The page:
PORT ARTHUR — The language in the recommendation states to define “full-contact” practices as those that go at game speed with tackling or blocking to the ground.
By that definition, none of the three local high schools will have to change much to their practice routines to comply with the possible rule. Both Faircloth and Neumann said they rarely go full-contact during the week and, if they do, it’s never for longer than 90 minutes.
That’s because practice time during the week is limited already. Most coaches have about two hours to work with on Monday, Tuesday and Wednesday of a game week to prepare their teams. Thursday is treated as a lighter day, often with teams in shirts, shorts and helmets or some variation of that.
In those three practices of two hours, coaches also have to work in positional work and drills, warmups and conditioning. Most of the time coaches spend on teaching situations, like working with the first team offense against a JV group on defense, the players go until contact, but are told not to take the player to the ground.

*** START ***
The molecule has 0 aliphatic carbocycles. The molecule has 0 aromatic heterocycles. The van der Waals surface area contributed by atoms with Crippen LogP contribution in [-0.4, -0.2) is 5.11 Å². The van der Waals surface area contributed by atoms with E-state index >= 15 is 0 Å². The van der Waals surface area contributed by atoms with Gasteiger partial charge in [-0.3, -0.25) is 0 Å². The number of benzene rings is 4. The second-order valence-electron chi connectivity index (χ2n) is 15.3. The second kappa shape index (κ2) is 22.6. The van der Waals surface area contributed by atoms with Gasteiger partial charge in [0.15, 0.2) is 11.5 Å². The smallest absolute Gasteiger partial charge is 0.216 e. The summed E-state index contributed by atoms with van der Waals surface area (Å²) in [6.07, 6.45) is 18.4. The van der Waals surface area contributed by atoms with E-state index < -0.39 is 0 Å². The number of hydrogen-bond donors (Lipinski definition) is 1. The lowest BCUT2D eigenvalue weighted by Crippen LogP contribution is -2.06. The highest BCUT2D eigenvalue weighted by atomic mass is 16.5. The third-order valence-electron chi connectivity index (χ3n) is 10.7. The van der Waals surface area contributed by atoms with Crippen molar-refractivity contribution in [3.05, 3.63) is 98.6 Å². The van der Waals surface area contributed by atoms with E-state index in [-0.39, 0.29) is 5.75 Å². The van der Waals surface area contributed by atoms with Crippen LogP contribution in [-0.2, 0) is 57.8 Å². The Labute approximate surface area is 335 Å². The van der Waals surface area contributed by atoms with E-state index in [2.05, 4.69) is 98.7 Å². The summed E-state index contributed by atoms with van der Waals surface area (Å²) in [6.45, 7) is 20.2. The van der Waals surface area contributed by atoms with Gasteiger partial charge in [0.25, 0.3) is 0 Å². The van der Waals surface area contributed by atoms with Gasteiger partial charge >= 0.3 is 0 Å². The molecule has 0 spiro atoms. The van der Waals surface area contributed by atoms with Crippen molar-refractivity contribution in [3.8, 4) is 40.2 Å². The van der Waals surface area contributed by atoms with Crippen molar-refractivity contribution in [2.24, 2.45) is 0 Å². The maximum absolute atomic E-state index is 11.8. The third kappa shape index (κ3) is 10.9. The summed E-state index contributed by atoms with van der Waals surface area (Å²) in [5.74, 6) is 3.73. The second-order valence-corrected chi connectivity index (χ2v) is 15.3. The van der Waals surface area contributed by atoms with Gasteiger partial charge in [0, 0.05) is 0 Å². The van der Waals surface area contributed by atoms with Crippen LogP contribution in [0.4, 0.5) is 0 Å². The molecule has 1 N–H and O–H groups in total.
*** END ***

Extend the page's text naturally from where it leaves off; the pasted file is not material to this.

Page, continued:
So, the amount of time where scrimmage-type situations are going on is already limited during a game week. This just puts a finer point on it.
“To my opinion, we don’t do any full speed contact until Friday,” Neumann said. “We have them fit up on a tackle or block, but don’t take them to the ground. There’s a collision that occurs at full-speed, but not like in a game. We don’t want anyone getting injured out there on the practice field.”